There are many ways to leverage existing forces to solve world problems. My favorite is to teach companies that they can make bigger profits if they will partner with world-problem-solvers under a model I call Good Returns (see Scaling Social Ventures).

So I ask you again, “What’s the biggest problem in the world?” Each person has their own answer, so to make it easy to write about here let’s just call it Your Opportunity for now. Now I challenge you to think about Your Opportunity using our new approach: can you get people to spend money on Your Opportunity every time they spend money on coffee? Can you get a glass cleaner company to spend money on Your Opportunity? Can you create powerful financial incentives for investors in a fast food chain that will motivate them to invest in Your Opportunity?

The answer to all these questions is, “Yes.” Now, go do it. Don’t delay, Your Opportunity is here.

If you read my blog, please shop at Soap Hope where we carry everything good for body and home. Every dollar of profit is invested into programs that enable women to lift themselves from poverty.

If you appreciate my ideas, please write on your blog or Facebook right now about Soap Hope and help me solve the biggest problem in the world – poverty in women. You’ll be busy tomorrow, so write a post now!

It’s not enough to teach a man to fish (or, Poverty is a Process)

Almost everyone knowns the proverb: “Give a man a fish and you feed him for a day; teach a man to fish and you feed him for a lifetime.”

But what good is teaching a woman to fish if she cannot afford a fishing pole? If her children are sick and she cannot leave them? If a middleman buys her fish for a pittance and keeps all the profit, because she cannot determine the market price?

Most people view poverty as a problem, as a situation. But poverty is actually a process. The many intertwined aspects of the poverty process are self-reinforcing. In order to end the process, many simultaneous individual problems need to be addressed at the same time.

Think about a 28-year-old woman in Africa who is currently trapped in the process of poverty:

Unlike us, she was not taught to read. Did you ever learn anything from a book? Do you remember every recipe you will ever make? Do you ever use a list to remember what to do? Have you ever read how to repair something, or how to use a medicine?

Our friend cannot learn anything except what she experiences directly in person. She must remember everything important in her head. There is no to-do list, no planning. No recipes. No new food preservation technique unless she can remember exactly how to do it when shown. She certainly cannot make any written agreement with a buyer of goods. If her children need three medicines, she will need to remember the dosage and timing of each one by the color and shape of the pill. Can you do all this?

Unlike us, she was not taught how to do basic math. “How much feed can I afford to buy to raise my livestock, given the amount of time it takes to mature them and the price at the market?” “Given the cost of this thread and dye, how much do I have to be able to sell these shawls for to make it profitable?” It is almost impossible to operate the simplest trade without some basic math skills.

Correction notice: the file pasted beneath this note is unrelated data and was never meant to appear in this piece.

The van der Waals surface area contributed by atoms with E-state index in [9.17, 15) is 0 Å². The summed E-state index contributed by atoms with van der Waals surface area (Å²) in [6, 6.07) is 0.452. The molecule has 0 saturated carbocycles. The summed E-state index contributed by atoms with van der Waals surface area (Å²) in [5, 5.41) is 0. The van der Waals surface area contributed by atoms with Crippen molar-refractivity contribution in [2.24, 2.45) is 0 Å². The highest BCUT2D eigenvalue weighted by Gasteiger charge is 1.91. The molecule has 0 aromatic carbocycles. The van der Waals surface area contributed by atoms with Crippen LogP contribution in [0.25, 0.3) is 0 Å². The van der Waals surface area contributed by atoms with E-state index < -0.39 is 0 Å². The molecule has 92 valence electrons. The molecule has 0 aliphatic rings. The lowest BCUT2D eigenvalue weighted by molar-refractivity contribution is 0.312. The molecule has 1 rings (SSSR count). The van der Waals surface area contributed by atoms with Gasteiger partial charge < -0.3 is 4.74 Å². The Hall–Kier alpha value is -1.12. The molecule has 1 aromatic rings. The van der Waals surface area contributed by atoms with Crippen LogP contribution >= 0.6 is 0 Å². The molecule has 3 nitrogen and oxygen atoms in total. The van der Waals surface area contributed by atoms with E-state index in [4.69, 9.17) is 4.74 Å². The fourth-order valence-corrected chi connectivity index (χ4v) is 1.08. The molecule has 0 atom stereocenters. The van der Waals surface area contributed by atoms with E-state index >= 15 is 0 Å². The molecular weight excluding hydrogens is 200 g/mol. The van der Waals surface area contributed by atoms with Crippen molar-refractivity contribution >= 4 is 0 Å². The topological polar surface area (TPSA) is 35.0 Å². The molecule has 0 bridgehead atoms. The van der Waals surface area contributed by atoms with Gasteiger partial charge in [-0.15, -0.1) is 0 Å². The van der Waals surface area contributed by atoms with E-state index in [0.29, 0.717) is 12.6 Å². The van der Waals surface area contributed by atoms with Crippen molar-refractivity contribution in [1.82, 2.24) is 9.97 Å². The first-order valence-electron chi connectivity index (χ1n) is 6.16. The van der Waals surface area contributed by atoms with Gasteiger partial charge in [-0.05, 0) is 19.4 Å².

Unlike us, she does not have water nearby. Have you ever been thirsty for a few hours? Do you remember how slow you become, how tired it makes you , how it becomes difficult to think and the mood it puts you in?

Our friend cannot fetch water because it is 2 hours away, and she must be with her baby, prepare food and tend to her family’s other needs. So her two oldest sons, perhaps 8 and 10, walk with containers to fetch water for the family. It takes 2 hours to get there, and it takes 3 hours to get back. Have you ever carried water? It is heavy. The boys make this trip 3 times weekly. This trip is one of the main reasons they are not in school. They, like their mother, will not learn to read and write, perpetuating the poverty process.

There are many other dimensions to the poverty process. Chronic illness, climate change, political unrest and many other forces can create instability that makes it difficult to thrive.

Because there are so many interacting factors that work to keep people in poverty, many attempts to address poverty fail. If there are five or six intertwined problems and a program only addresses one or two, the program won’t work.

One of the most powerful tools for addressing all the elements of poverty comes in the form of nonprofit microfinance institutions. In the absence of an industry term, in my group we call it “Microfinance Plus.” Microfinance Plus institutions deploy programs that enable the local population to address all their poverty drivers. They provide small loans to women who use the capital to fund a personal business, like making something to sell at market, opening a kiosk, raising livestock, and yes even fishing. But these loans are also tied to antipoverty programs like literacy training, math skills, healthcare education, schools, and highly local needs like how to preserve an abundant local food or how to avoid a particular local pathogen.

They also provide the intangible but critical ingredient of human support – also known as “hope.” In many areas, poverty has been present for so long and is so profound that the people need to hear about the possibility for a different and better future for themselves and their children, in order to kick-start the process of working toward that future in a new way.

Now we can see that our old proverb doesn’t give us the outcome we want: the end of the process of poverty. “Teach a woman to read and to do basic math; provide her with affordable sources of clean drinking water, basic healthcare, and business training; give her human support and respect; and enable her children to go to school.” Then you don’t need to feed her for a lifetime. She can do that for herself and her family, just as we do.